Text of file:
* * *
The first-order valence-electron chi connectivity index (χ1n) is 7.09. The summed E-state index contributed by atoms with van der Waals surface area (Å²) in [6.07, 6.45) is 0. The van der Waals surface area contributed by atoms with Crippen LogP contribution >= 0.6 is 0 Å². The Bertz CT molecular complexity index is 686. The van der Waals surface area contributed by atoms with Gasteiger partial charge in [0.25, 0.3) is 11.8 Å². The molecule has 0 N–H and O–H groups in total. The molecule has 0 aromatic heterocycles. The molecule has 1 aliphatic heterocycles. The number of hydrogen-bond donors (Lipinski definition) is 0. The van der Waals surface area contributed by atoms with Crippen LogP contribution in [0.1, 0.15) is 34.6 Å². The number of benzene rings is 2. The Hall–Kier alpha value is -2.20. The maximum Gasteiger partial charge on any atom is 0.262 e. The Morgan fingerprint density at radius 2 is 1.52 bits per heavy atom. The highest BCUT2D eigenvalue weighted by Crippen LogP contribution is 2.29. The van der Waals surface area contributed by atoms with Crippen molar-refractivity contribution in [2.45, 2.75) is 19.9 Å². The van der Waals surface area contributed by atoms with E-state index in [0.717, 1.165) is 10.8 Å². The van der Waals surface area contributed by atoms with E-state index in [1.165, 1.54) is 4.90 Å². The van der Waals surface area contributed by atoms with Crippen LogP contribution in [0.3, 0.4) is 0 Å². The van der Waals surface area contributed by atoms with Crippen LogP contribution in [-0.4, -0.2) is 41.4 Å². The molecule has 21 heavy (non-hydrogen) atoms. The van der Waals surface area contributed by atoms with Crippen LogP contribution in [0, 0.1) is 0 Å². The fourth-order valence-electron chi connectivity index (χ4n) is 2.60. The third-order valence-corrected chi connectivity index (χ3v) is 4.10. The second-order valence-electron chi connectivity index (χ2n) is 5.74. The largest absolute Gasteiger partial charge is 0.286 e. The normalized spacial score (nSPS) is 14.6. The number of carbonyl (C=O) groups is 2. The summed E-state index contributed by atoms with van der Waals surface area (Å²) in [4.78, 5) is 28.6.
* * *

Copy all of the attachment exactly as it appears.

The first-order valence-electron chi connectivity index (χ1n) is 7.09. The summed E-state index contributed by atoms with van der Waals surface area (Å²) in [6.07, 6.45) is 0. The van der Waals surface area contributed by atoms with Crippen LogP contribution >= 0.6 is 0 Å². The Bertz CT molecular complexity index is 686. The van der Waals surface area contributed by atoms with Gasteiger partial charge in [0.25, 0.3) is 11.8 Å². The molecule has 0 N–H and O–H groups in total. The molecule has 0 aromatic heterocycles. The molecule has 1 aliphatic heterocycles. The number of hydrogen-bond donors (Lipinski definition) is 0. The van der Waals surface area contributed by atoms with Crippen LogP contribution in [0.1, 0.15) is 34.6 Å². The number of benzene rings is 2. The Hall–Kier alpha value is -2.20. The maximum Gasteiger partial charge on any atom is 0.262 e. The Morgan fingerprint density at radius 2 is 1.52 bits per heavy atom. The highest BCUT2D eigenvalue weighted by Crippen LogP contribution is 2.29. The van der Waals surface area contributed by atoms with Crippen molar-refractivity contribution in [2.45, 2.75) is 19.9 Å². The van der Waals surface area contributed by atoms with E-state index in [0.717, 1.165) is 10.8 Å². The van der Waals surface area contributed by atoms with E-state index in [1.165, 1.54) is 4.90 Å². The van der Waals surface area contributed by atoms with Crippen LogP contribution in [0.3, 0.4) is 0 Å². The van der Waals surface area contributed by atoms with Crippen LogP contribution in [-0.4, -0.2) is 41.4 Å². The molecule has 21 heavy (non-hydrogen) atoms. The van der Waals surface area contributed by atoms with Crippen LogP contribution in [0, 0.1) is 0 Å². The fourth-order valence-electron chi connectivity index (χ4n) is 2.60. The third-order valence-corrected chi connectivity index (χ3v) is 4.10. The second-order valence-electron chi connectivity index (χ2n) is 5.74. The largest absolute Gasteiger partial charge is 0.286 e. The normalized spacial score (nSPS) is 14.6. The number of carbonyl (C=O) groups is 2. The summed E-state index contributed by atoms with van der Waals surface area (Å²) in [4.78, 5) is 28.6.